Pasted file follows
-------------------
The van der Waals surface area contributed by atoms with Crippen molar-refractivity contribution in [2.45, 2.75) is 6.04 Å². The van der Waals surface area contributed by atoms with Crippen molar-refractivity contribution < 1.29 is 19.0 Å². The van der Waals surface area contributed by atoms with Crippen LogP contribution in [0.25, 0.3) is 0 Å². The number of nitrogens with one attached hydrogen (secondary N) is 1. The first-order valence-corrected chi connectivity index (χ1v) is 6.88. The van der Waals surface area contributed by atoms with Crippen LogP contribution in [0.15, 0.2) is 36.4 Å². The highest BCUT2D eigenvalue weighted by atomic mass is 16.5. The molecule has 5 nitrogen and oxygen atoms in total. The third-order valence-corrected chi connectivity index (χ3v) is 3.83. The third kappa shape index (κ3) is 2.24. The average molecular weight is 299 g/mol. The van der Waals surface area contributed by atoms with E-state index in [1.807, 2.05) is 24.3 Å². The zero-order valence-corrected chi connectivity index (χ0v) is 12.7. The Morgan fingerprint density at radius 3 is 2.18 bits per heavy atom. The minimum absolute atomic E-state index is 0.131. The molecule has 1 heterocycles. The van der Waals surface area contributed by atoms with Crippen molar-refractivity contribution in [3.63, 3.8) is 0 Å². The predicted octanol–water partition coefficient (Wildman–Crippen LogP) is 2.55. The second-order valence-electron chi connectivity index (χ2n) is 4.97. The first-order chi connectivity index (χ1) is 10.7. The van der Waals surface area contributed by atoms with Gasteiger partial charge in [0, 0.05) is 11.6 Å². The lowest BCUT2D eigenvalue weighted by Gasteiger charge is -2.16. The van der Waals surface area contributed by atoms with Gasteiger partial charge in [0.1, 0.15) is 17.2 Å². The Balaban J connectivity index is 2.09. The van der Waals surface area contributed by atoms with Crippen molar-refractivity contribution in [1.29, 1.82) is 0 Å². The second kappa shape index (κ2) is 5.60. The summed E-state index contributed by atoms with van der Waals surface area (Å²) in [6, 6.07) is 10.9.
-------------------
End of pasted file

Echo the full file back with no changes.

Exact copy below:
The van der Waals surface area contributed by atoms with Crippen molar-refractivity contribution in [2.45, 2.75) is 6.04 Å². The van der Waals surface area contributed by atoms with Crippen molar-refractivity contribution < 1.29 is 19.0 Å². The van der Waals surface area contributed by atoms with Crippen LogP contribution in [0.25, 0.3) is 0 Å². The number of nitrogens with one attached hydrogen (secondary N) is 1. The first-order valence-corrected chi connectivity index (χ1v) is 6.88. The van der Waals surface area contributed by atoms with Crippen LogP contribution in [0.15, 0.2) is 36.4 Å². The highest BCUT2D eigenvalue weighted by atomic mass is 16.5. The molecule has 5 nitrogen and oxygen atoms in total. The third-order valence-corrected chi connectivity index (χ3v) is 3.83. The third kappa shape index (κ3) is 2.24. The average molecular weight is 299 g/mol. The van der Waals surface area contributed by atoms with E-state index in [1.807, 2.05) is 24.3 Å². The zero-order valence-corrected chi connectivity index (χ0v) is 12.7. The Morgan fingerprint density at radius 3 is 2.18 bits per heavy atom. The minimum absolute atomic E-state index is 0.131. The molecule has 1 heterocycles. The van der Waals surface area contributed by atoms with Crippen molar-refractivity contribution in [3.63, 3.8) is 0 Å². The predicted octanol–water partition coefficient (Wildman–Crippen LogP) is 2.55. The second-order valence-electron chi connectivity index (χ2n) is 4.97. The first-order chi connectivity index (χ1) is 10.7. The van der Waals surface area contributed by atoms with Gasteiger partial charge in [0, 0.05) is 11.6 Å². The lowest BCUT2D eigenvalue weighted by Gasteiger charge is -2.16. The van der Waals surface area contributed by atoms with Gasteiger partial charge in [0.1, 0.15) is 17.2 Å². The Balaban J connectivity index is 2.09. The van der Waals surface area contributed by atoms with Crippen molar-refractivity contribution in [1.29, 1.82) is 0 Å². The second kappa shape index (κ2) is 5.60. The summed E-state index contributed by atoms with van der Waals surface area (Å²) in [6, 6.07) is 10.9.